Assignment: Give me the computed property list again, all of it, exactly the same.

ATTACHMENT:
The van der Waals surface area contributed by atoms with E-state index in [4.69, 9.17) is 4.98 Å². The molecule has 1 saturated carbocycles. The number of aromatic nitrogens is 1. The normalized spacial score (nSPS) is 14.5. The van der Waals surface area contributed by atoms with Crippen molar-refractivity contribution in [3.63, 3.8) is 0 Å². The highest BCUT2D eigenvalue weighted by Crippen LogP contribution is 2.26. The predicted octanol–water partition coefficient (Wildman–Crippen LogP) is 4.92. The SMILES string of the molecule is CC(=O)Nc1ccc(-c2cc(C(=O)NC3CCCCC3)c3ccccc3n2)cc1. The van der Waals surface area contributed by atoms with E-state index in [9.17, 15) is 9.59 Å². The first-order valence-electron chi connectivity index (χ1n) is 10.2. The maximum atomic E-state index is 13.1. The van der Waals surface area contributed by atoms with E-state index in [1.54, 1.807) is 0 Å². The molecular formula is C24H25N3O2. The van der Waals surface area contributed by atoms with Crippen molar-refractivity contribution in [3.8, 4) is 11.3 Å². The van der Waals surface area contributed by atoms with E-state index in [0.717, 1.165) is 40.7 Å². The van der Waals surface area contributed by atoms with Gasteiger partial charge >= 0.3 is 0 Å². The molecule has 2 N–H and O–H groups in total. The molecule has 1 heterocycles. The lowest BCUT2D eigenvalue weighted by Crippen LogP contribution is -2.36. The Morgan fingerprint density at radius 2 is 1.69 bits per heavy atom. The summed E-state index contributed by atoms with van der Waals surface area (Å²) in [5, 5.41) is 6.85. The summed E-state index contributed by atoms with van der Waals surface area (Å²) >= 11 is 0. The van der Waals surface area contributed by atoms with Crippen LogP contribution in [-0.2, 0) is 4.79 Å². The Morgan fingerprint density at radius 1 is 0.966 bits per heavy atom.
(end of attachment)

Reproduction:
The van der Waals surface area contributed by atoms with E-state index in [4.69, 9.17) is 4.98 Å². The molecule has 1 saturated carbocycles. The number of aromatic nitrogens is 1. The normalized spacial score (nSPS) is 14.5. The van der Waals surface area contributed by atoms with Crippen molar-refractivity contribution in [3.63, 3.8) is 0 Å². The highest BCUT2D eigenvalue weighted by Crippen LogP contribution is 2.26. The predicted octanol–water partition coefficient (Wildman–Crippen LogP) is 4.92. The SMILES string of the molecule is CC(=O)Nc1ccc(-c2cc(C(=O)NC3CCCCC3)c3ccccc3n2)cc1. The van der Waals surface area contributed by atoms with E-state index in [9.17, 15) is 9.59 Å². The first-order valence-electron chi connectivity index (χ1n) is 10.2. The maximum atomic E-state index is 13.1. The van der Waals surface area contributed by atoms with E-state index in [1.54, 1.807) is 0 Å². The molecular formula is C24H25N3O2. The van der Waals surface area contributed by atoms with Crippen molar-refractivity contribution in [3.8, 4) is 11.3 Å². The van der Waals surface area contributed by atoms with E-state index in [0.717, 1.165) is 40.7 Å². The van der Waals surface area contributed by atoms with Gasteiger partial charge >= 0.3 is 0 Å². The molecule has 2 N–H and O–H groups in total. The molecule has 1 heterocycles. The lowest BCUT2D eigenvalue weighted by Crippen LogP contribution is -2.36. The Morgan fingerprint density at radius 2 is 1.69 bits per heavy atom. The summed E-state index contributed by atoms with van der Waals surface area (Å²) in [5, 5.41) is 6.85. The summed E-state index contributed by atoms with van der Waals surface area (Å²) >= 11 is 0. The van der Waals surface area contributed by atoms with Crippen LogP contribution in [-0.2, 0) is 4.79 Å². The Morgan fingerprint density at radius 1 is 0.966 bits per heavy atom.